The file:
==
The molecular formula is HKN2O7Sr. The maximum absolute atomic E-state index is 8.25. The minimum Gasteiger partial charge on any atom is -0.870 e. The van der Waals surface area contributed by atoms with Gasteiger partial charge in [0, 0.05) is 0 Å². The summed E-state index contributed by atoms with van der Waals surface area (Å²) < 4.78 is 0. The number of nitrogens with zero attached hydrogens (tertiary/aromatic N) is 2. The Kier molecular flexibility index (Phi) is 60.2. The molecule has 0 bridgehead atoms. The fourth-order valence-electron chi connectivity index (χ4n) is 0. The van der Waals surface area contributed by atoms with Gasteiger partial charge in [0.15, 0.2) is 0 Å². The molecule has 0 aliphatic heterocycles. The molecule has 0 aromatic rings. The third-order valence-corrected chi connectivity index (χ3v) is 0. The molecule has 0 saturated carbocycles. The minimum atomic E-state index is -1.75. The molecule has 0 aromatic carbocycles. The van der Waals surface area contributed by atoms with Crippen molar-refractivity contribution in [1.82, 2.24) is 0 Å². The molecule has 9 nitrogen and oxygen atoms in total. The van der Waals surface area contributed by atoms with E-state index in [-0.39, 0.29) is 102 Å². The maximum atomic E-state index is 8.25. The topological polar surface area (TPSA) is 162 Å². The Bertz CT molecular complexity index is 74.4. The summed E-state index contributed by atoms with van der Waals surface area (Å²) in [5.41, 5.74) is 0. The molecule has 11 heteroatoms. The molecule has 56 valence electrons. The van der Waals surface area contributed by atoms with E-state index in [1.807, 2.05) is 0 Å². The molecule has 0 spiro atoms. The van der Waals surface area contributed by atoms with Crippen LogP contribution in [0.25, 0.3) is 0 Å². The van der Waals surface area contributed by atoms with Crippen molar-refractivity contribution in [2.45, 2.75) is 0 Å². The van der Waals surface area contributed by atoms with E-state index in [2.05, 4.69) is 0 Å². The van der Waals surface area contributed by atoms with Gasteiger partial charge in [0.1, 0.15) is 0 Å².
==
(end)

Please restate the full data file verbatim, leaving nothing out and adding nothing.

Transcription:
The molecular formula is HKN2O7Sr. The maximum absolute atomic E-state index is 8.25. The minimum Gasteiger partial charge on any atom is -0.870 e. The van der Waals surface area contributed by atoms with Gasteiger partial charge in [0, 0.05) is 0 Å². The summed E-state index contributed by atoms with van der Waals surface area (Å²) < 4.78 is 0. The number of nitrogens with zero attached hydrogens (tertiary/aromatic N) is 2. The Kier molecular flexibility index (Phi) is 60.2. The molecule has 0 bridgehead atoms. The fourth-order valence-electron chi connectivity index (χ4n) is 0. The van der Waals surface area contributed by atoms with Gasteiger partial charge in [0.15, 0.2) is 0 Å². The molecule has 0 aliphatic heterocycles. The molecule has 0 aromatic rings. The third-order valence-corrected chi connectivity index (χ3v) is 0. The molecule has 0 saturated carbocycles. The minimum atomic E-state index is -1.75. The molecule has 0 aromatic carbocycles. The van der Waals surface area contributed by atoms with Crippen molar-refractivity contribution in [1.82, 2.24) is 0 Å². The molecule has 9 nitrogen and oxygen atoms in total. The van der Waals surface area contributed by atoms with E-state index in [-0.39, 0.29) is 102 Å². The maximum atomic E-state index is 8.25. The topological polar surface area (TPSA) is 162 Å². The Bertz CT molecular complexity index is 74.4. The summed E-state index contributed by atoms with van der Waals surface area (Å²) in [5.41, 5.74) is 0. The molecule has 11 heteroatoms. The molecule has 56 valence electrons. The van der Waals surface area contributed by atoms with E-state index in [1.807, 2.05) is 0 Å². The molecule has 0 spiro atoms. The van der Waals surface area contributed by atoms with Crippen LogP contribution in [0.25, 0.3) is 0 Å². The van der Waals surface area contributed by atoms with Crippen molar-refractivity contribution in [2.45, 2.75) is 0 Å². The van der Waals surface area contributed by atoms with E-state index in [2.05, 4.69) is 0 Å². The van der Waals surface area contributed by atoms with Gasteiger partial charge in [0.1, 0.15) is 0 Å².